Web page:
CLIR sight on protein–RNA interactions

A new method to study protein–RNA interactions at amino acid and nucleotide resolution is proposed by Frédéric H.T. Allain, Ruedi Aebersold et al. It has been tested successfully on the complex of polypyrimidine tract binding protein 1 with a natural RNA target and is expected to be applicable to any RNP (of bigger size as well) for elucidating protein–RNA interactions and generating and refining precise structural models.

Ribonucleoproteins (RNPs) are key regulators of cellular functions such as gene expression. Even single nucleotide mutations can alter RNA–protein interactions with fatal consequences. Deciphering protein–RNA interactions at single amino acid and nucleotide resolution would therefore enable further functional characterization of RNPs, but until now, the exact positions of the proteins on the RNA have remained inaccessible. A group around Frédéric H.T. Allain from the ETH Institute of Molecular Biology and Ruedi Aebersold from the ETH Institute of Molecular Systems Biology and Biophysics led by Georg Dorn (Allain group ) and Alexander Leitner (Aebersold group) has recently presented an efficient approach, termed CLIR-MS/MS, to localize protein–RNA interactions simultaneously at amino acid and nucleotide resolution.

CLIR stands for "cross-linking of segmentally isotope labeled RNA". In combination with tandem mass spectrometric analysis (MS/MS), the CLIR labeling strategy uses the introduction of stable isotopes to locate the interaction site(s) between protein(s) and RNA. The group first applied the method to the complex of polypyrimidine tract binding protein 1 (PTBP1) with a natural RNA target. PTBP1 is a key alternative splicing factor and a major internal ribosomal entry site (IRES) trans-acting factor of several cellular and viral mRNAs. It was used as a model system because it is of biological relevance and has been studied in Fred Allain's group by NMR spectroscopy and other methods.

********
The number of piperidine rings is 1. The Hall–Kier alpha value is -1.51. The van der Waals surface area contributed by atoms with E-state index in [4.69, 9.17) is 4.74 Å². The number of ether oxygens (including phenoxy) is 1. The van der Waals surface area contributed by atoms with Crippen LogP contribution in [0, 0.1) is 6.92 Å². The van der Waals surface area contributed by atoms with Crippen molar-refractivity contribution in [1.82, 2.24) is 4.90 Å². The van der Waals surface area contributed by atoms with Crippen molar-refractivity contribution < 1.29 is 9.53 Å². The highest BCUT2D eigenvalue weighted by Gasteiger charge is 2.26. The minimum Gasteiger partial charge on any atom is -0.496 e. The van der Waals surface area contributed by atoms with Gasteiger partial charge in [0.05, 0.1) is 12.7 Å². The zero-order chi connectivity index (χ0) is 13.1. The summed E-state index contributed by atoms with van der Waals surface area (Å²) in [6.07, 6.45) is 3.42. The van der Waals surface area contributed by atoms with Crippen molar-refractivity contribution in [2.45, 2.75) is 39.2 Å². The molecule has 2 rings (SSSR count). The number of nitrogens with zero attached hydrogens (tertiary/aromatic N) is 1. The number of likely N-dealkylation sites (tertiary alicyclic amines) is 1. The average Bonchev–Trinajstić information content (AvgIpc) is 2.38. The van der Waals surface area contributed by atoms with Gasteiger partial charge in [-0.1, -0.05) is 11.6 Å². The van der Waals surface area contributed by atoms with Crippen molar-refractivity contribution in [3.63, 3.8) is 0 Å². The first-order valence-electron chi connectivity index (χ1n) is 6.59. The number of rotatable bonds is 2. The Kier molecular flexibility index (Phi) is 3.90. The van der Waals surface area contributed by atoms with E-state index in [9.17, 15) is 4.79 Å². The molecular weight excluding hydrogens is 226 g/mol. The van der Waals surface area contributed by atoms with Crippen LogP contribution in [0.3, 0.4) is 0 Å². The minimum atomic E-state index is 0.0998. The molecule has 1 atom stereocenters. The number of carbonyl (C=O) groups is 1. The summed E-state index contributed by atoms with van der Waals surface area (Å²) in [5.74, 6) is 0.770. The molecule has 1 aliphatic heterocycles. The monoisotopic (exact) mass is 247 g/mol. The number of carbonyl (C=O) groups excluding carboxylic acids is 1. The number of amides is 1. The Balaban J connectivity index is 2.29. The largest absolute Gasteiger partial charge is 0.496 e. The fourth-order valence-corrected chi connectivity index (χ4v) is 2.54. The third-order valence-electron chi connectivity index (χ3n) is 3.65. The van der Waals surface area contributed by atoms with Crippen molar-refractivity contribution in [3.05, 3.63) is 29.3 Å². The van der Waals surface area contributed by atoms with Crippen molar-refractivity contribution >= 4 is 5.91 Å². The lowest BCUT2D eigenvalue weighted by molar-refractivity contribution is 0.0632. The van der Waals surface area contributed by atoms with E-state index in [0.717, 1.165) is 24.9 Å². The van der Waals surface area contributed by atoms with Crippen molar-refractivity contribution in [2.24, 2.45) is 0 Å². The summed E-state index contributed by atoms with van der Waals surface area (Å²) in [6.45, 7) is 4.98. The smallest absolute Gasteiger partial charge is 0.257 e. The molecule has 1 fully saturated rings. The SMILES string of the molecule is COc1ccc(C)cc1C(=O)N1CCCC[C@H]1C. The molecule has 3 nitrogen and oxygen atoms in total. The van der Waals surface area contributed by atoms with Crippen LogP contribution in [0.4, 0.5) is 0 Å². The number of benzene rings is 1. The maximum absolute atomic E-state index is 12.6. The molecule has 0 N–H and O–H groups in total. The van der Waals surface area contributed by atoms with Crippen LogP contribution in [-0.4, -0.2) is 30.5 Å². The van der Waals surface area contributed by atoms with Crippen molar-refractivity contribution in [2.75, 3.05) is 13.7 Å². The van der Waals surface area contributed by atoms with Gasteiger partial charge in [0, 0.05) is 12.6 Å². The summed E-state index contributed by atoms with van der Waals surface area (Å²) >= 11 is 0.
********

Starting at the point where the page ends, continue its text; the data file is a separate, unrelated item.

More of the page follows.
PTBP1 contains four RNA recognition motifs (RRM), whose structures in complex with a small single-stranded CUCUCU motif were determined by NMR spectroscopy. However, the recognition of guanines by PTBP1 and cooperative binding of all four RRMs to a large and structured RNA remain unexplained. The authors used MS and NMR spectroscopy to study PTBP1 in complex with a structured RNA molecule consisting of domains D–F of the IRES of encephalomyocarditis virus. This IRES part binds all four RRMs of PTBP1 and is essential for the regulatory function of PTBP1 in translation initiation.

Taking advantage of the ability of CLIR-MS/MS for high-resolution protein–RNA interaction mapping, the group used the identified crosslinks as intermolecular distance restraints (a form of spatial/distance information) for structural modelling, combined with restraints derived from available structural data of PTBP1-RRMs and from RNA structure predictions. In the context of CLIR-MS/MS, a certain amino acid and nucleotide must be close to each other in 3D space in order to be cross-linked. This "restraint" can be used in computational modelling methods to calculate the structure of protein-RNA complexes. Notably, all except one CLIR-MS/MS distance restraints were fulfilled by a single conformation for each RRM.

The authors believe that the method is applicable to any RNP of interest for elucidating protein–RNA interactions and generating and refining precise structural models of such RNPs. Furthermore the authors successfully tested the applicability of CLIR-MS/MS to larger RNPs as well – they expect that it can be used to study more complex systems such as in vitro reconstituted multicomponent RNPs. Fred Allain is convinced that the method is “a new approach that could considerably speed up the time needed to determine structures of protein-RNA complexes.”

Dorn G. et al. (2017) Nature Methods 14(5), 487-490

By Roland Fischer